Towards A Good Samaritan World

Friday, December 15, 2006


Ellen Goodman at the Seattle Times has the right idea:

Now that the Iraq Study Group has handed in its term paper, now that we have stopped talking about "winning" and are waiting for the president to offer nothing new, may I suggest an exit strategy. Why not hold an election? Why not ask people to vote on whether American troops should stay or go?

I'm not talking about an American election. After all, we already voted against the Iraq war in November. This week, a CBS poll says that75 percent of us now disapprove of the president's handling of the war.

I'm talking rather about letting the Iraqis vote. I'm talking about an Iraq referendum on whether we should leave within a year.

I realize that we don't really put wars up to a vote. It may be a flaw of democracy. And I realize that we don't let foreigners make our foreign-policy decisions, even when war is on their soil. Nor do we allow foreigners to determine our national interest, although we may determine theirs.

But Iraqis and Americans are supposedly allies, even if we are trapped in their civil war. We went into Iraq on the false assumption that Saddam Hussein had weapons of mass destruction. In Condoleezza Rice's infamous phrase, "We don't want the smoking gun to be a mushroom cloud." When it became apparent that there were no WMD, no mushroom-cloud makers, the president justified the war as a way of bringing democracy to Iraq.

The brightest moment in the whole fiasco occurred this past December when 70 percent of Iraqis went to the polls and the purple ink-stained finger became the emblem of hope. The president said the vote proved that "America has an ally of growing strength in the fight against terror." Well, not exactly.

A year later, the Iraq Study Group calls the situation "grave and deteriorating." The "experts" in Washington now pin the blame for failure on the culture, the character, the history or the religions of the Iraqis. The executive summary of the report says, "The most important questions about Iraq's future are now the responsibility of the Iraqis. The United States must adjust its role in Iraq to encourage the Iraqi people to take control of their own destiny."

Then why not have them vote on their own destiny?

As the president said, "We're going to stay in Iraq to get the job done, so long as the government wants us there." Why not let the Iraqi people say whether they want us there? He says that we'll stay until the Iraqis establish a country that can sustain itself, govern itself, defend itself. Who will decide when that moment has come? Why not let the Iraqis be the "deciders"?

Exactly. Spread the word! I hope this meme picks up enough steam that the "realists" and the Bushies will have to either to embrace it or respond to it.

UPDATE: Nato thinks letting Iraqis vote would just lead to civil war. My preferred referendum would be conducted as follows: we would promise to (a) withdraw from the whole country if the vote against us was 75% or more, and (b) retain responsibility for all areas of the country if less than 50% want us out. Finally, if (c) those voting for us to leave are between 50% and 75%, but majorities in some regions wanted us to stay, we would reserve the right to maintain local occupations, on the sole ground that some local populations had voted for protection against potential ethnic cleansing. This would be negotiated with the Iraqi government. How likely the third outcome is I don't know. But at least we would try to get a mandate to protect selected areas from ethnic cleansing. Naturally we would do our best to get UN support for this limited mission. They probably wouldn't help too much with troops, but they might be able to provide some useful expertise and boost legitimacy.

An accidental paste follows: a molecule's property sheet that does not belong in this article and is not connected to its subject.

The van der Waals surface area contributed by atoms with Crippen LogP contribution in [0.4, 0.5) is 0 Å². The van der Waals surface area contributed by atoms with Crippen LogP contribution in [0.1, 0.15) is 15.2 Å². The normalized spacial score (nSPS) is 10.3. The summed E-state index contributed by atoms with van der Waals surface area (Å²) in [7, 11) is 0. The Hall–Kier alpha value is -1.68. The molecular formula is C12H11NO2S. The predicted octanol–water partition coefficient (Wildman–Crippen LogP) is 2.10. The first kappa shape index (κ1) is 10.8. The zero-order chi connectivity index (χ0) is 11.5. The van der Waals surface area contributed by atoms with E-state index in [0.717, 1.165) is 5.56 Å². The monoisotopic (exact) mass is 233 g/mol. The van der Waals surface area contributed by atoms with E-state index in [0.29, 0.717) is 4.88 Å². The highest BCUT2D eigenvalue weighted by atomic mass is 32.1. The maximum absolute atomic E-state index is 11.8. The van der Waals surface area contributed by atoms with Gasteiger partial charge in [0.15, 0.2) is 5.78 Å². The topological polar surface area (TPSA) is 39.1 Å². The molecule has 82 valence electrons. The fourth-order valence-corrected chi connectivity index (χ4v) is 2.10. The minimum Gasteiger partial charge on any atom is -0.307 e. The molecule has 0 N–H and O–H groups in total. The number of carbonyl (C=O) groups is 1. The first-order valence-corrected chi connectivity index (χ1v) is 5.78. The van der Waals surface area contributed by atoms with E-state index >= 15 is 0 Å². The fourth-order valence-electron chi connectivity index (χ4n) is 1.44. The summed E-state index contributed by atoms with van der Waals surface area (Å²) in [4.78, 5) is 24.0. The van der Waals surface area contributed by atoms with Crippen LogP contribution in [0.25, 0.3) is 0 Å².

• As seductive as I find the idea of letting the Iraqis vote us out so they can go ahead and have their brutal civil war, there's a black band on my wrist that probably won't let my conscience sleep. A good man - one of a great many - gave his life for the future of Iraq and its people, and we would be retreating from that cause, shielded by the will of an angry, bewildered and desperate people for whose welfare we assumed responsibility 3.5 years ago. It's a condescending attitude, but there are legitimate causes for condescension here.

    Whatever. I want out of this thing, and if this allows it to do it with the least damage to our credibility and with the greatest chance of maybe doing a better job next time in penance, well, then, I'll just apologize to the memory of the dead and be happy that my girl didn't get stop-lossed.

    By Anonymous Nato, at 2:06 PM  

  • The comment about boosting legitimacy is an important one. Our lack of legitimacy has been a major stink on our occupation that has attracted flies and made us less welcome amongst many who might otherwise have been inclined thereto. A vote in our favor in any respect would be helpful, and a UN blessing would be even more so. Visible UN blue-helmets would be even more so, though I concede in advance to the inevitable neo-con complaint that they would have next to zero military impact and only a very minor intelligence-gathering contribution. It's a little like the enlisted/officer divide: we will probably have to do all teh heavy lifting, but even if the officers never do any actual work in their own right, they're very useful for providing cover from those who want to make the job harder.

    By Blogger Nato, at 7:22 PM  

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